United States Air Force - DLIELC Fact Sheet

Lackland Air Force Base, Texas 78256-5259
Office of the Commandant
(210) 671-3540

The Defense Language Institute English Language Center (DLIELC) traces its formal beginning to May 1954, when the 3746th Pre-Flight Training Squadron (language) was activated and assumed responsibility for all English language training. In 1960, the Language School, USAF, activated and assumed the mission. In 1966, the DoD established the Defense Language Institute English Language School (DLIELS) and placed it under U.S. Army control although the school remained at Lackland AFB.

In 1976, the DoD appointed the U.S. Air Force as the executive agent for the school and redesignated it the Defense Language Institute English Language Center. The school’s commandant is an Air Force colonel; the deputy commandant is an Army lieutenant colonel; other military members consist of Army, Air Force and Navy personnel. The over 470 civilian members of the staff include the instructors who are qualified in the area of English as a second language. DLIELC is accredited by the Commission on English Language Program Accreditation which is certified by the U.S. Department of Education.

DLIELC is divided into three resident academic training sections: General English, Specialized English and Advanced English. Depending on the needs of the students, training can range from nine weeks (in Specialized English, for example) to 52 weeks in General English. Some students arrive with only minimum English capabilities, then train to a predetermined English comprehension level (ECL) in General English.

Some who have been programmed for follow-on training (FOT) within the continental United States attend Specialized English Training after achieving their required ECL either in country or in the DLIELC resident General English program. In the Specialized English program, students are given a course to familiarize them with the technical terminology and specific language skills they will need at their FOT. In the Advanced English Section, some students are trained to become English language instructors or program managers in their respective countries while others take advanced English courses before attending professional military education programs at U.S. War Colleges or at the Naval Postgraduate School.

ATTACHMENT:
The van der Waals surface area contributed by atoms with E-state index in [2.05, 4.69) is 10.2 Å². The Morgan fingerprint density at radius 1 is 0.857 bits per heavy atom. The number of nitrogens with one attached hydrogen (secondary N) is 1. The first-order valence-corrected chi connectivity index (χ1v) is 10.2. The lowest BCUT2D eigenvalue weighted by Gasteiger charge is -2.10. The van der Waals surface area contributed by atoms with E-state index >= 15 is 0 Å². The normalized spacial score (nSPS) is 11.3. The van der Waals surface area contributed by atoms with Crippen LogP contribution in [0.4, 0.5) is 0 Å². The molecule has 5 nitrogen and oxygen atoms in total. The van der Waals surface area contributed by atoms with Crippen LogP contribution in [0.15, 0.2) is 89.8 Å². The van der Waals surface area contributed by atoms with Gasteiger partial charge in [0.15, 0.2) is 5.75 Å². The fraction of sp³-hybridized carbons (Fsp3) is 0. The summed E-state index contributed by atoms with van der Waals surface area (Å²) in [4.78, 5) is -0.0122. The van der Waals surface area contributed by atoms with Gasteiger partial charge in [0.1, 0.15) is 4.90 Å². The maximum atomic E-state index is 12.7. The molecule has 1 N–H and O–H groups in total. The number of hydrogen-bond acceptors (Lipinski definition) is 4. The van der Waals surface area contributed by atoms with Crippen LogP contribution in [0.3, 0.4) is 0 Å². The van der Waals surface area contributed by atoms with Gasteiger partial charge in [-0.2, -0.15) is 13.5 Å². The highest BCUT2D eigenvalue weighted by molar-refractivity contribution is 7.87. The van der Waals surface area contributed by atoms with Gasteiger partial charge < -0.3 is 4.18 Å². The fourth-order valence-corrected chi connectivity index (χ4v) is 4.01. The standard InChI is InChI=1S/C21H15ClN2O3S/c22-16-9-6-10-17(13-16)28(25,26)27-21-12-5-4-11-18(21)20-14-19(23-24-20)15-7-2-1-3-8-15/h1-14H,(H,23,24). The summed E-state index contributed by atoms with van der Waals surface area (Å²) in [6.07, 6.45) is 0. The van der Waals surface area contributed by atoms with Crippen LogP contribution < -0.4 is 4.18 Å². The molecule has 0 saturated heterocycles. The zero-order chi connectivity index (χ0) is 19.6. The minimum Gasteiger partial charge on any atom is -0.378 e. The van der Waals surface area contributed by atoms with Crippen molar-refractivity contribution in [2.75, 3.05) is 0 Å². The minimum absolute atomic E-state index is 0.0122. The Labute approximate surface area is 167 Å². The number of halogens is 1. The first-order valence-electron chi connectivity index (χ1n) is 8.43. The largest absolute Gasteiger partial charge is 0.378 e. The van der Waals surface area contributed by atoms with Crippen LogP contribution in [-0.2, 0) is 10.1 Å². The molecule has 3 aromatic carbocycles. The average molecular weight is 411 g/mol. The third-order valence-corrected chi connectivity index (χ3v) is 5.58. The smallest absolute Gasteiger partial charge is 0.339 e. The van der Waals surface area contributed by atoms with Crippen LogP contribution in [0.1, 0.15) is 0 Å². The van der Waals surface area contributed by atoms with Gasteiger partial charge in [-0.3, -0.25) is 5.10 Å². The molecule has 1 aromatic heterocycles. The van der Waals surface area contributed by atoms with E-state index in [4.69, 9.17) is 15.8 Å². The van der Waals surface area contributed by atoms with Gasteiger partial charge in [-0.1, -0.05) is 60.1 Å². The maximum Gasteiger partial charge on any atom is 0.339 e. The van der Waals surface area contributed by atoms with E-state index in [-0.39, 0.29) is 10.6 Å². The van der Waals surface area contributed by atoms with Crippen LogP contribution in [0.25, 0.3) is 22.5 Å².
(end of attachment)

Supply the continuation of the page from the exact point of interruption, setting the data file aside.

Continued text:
Annually, students from over 100 countries enroll in DLIELC resident training programs. Training is paid by the host country (Foreign Military Sales) or through U.S. grant assistance such as International Military Education and Training programs.

In addition to DLIELC’s mission to train international students, DLIELC is responsible for providing English language training to U.S. military service members whose primary language is not English.

The DLIELC campus, located on the southwest quadrant of JBSA Lackland, provides facilities and equipment that are conducive to effective learning. Students reside in comfortable, modern lodging, which is within walking distance of their state-of-the-art classrooms. A typical class day consists of six hours of instruction, some of which may be spent in a computer- based language laboratory. All students have access to a Learning Center, which has a variety of multimedia software and includes a library.

With ample time for extracurricular activities, students can bridge cultural barriers by participating in sports events with each other and with U.S. students. They can also take advantage of local tours offered by DLIELC’s Field Studies Program. In addition, the DLIELC international student sponsor program, called AMIGO, which stands for American Members of International Goodwill to Others, provides interaction with volunteer sponsors from both the U.S. military and the local community. Since attendance at DLIELC is frequently the international students’ first contact with Americans, the AMIGO program often provides the international students with a much needed opportunity to better understand the American way of life and enables the students to learn about the diversity of American culture and customs.

DLIELC serves as a vital element of U.S. foreign policy.



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